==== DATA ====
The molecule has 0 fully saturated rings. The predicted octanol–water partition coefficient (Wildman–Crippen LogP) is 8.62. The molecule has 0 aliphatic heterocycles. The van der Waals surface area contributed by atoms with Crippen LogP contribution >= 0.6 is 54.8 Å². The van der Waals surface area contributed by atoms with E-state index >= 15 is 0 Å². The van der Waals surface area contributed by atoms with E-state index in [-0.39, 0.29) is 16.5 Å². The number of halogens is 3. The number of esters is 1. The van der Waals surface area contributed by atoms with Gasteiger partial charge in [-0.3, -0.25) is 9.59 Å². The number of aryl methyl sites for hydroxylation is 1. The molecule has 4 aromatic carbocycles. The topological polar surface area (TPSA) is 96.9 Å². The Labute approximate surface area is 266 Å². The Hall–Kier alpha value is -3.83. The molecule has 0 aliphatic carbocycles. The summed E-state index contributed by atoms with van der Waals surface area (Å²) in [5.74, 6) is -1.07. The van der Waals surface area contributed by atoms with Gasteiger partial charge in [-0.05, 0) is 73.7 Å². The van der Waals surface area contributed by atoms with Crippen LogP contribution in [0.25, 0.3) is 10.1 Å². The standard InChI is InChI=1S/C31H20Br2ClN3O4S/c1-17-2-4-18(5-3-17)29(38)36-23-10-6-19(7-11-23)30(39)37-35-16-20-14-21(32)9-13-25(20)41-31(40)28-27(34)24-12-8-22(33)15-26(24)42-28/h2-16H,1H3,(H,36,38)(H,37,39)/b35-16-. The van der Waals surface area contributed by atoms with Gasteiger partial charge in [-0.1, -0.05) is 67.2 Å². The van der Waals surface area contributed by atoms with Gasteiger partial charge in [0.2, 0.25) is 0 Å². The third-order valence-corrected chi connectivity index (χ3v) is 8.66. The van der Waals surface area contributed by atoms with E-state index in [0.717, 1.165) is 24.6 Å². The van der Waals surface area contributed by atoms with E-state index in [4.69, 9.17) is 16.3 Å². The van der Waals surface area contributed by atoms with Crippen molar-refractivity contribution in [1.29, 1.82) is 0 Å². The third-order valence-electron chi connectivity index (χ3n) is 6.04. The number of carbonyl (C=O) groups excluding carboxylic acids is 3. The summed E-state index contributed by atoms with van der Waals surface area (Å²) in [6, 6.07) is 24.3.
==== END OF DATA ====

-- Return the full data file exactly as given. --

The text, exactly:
The molecule has 0 fully saturated rings. The predicted octanol–water partition coefficient (Wildman–Crippen LogP) is 8.62. The molecule has 0 aliphatic heterocycles. The van der Waals surface area contributed by atoms with Crippen LogP contribution >= 0.6 is 54.8 Å². The van der Waals surface area contributed by atoms with E-state index >= 15 is 0 Å². The van der Waals surface area contributed by atoms with E-state index in [-0.39, 0.29) is 16.5 Å². The number of halogens is 3. The number of esters is 1. The van der Waals surface area contributed by atoms with Gasteiger partial charge in [-0.3, -0.25) is 9.59 Å². The number of aryl methyl sites for hydroxylation is 1. The molecule has 4 aromatic carbocycles. The topological polar surface area (TPSA) is 96.9 Å². The Labute approximate surface area is 266 Å². The Hall–Kier alpha value is -3.83. The molecule has 0 aliphatic carbocycles. The summed E-state index contributed by atoms with van der Waals surface area (Å²) in [5.74, 6) is -1.07. The van der Waals surface area contributed by atoms with Gasteiger partial charge in [-0.05, 0) is 73.7 Å². The van der Waals surface area contributed by atoms with Crippen LogP contribution in [0.25, 0.3) is 10.1 Å². The standard InChI is InChI=1S/C31H20Br2ClN3O4S/c1-17-2-4-18(5-3-17)29(38)36-23-10-6-19(7-11-23)30(39)37-35-16-20-14-21(32)9-13-25(20)41-31(40)28-27(34)24-12-8-22(33)15-26(24)42-28/h2-16H,1H3,(H,36,38)(H,37,39)/b35-16-. The van der Waals surface area contributed by atoms with Gasteiger partial charge in [-0.1, -0.05) is 67.2 Å². The van der Waals surface area contributed by atoms with Gasteiger partial charge in [0.2, 0.25) is 0 Å². The third-order valence-corrected chi connectivity index (χ3v) is 8.66. The van der Waals surface area contributed by atoms with E-state index in [0.717, 1.165) is 24.6 Å². The van der Waals surface area contributed by atoms with E-state index in [4.69, 9.17) is 16.3 Å². The van der Waals surface area contributed by atoms with Crippen molar-refractivity contribution in [1.29, 1.82) is 0 Å². The third-order valence-electron chi connectivity index (χ3n) is 6.04. The number of carbonyl (C=O) groups excluding carboxylic acids is 3. The summed E-state index contributed by atoms with van der Waals surface area (Å²) in [6, 6.07) is 24.3.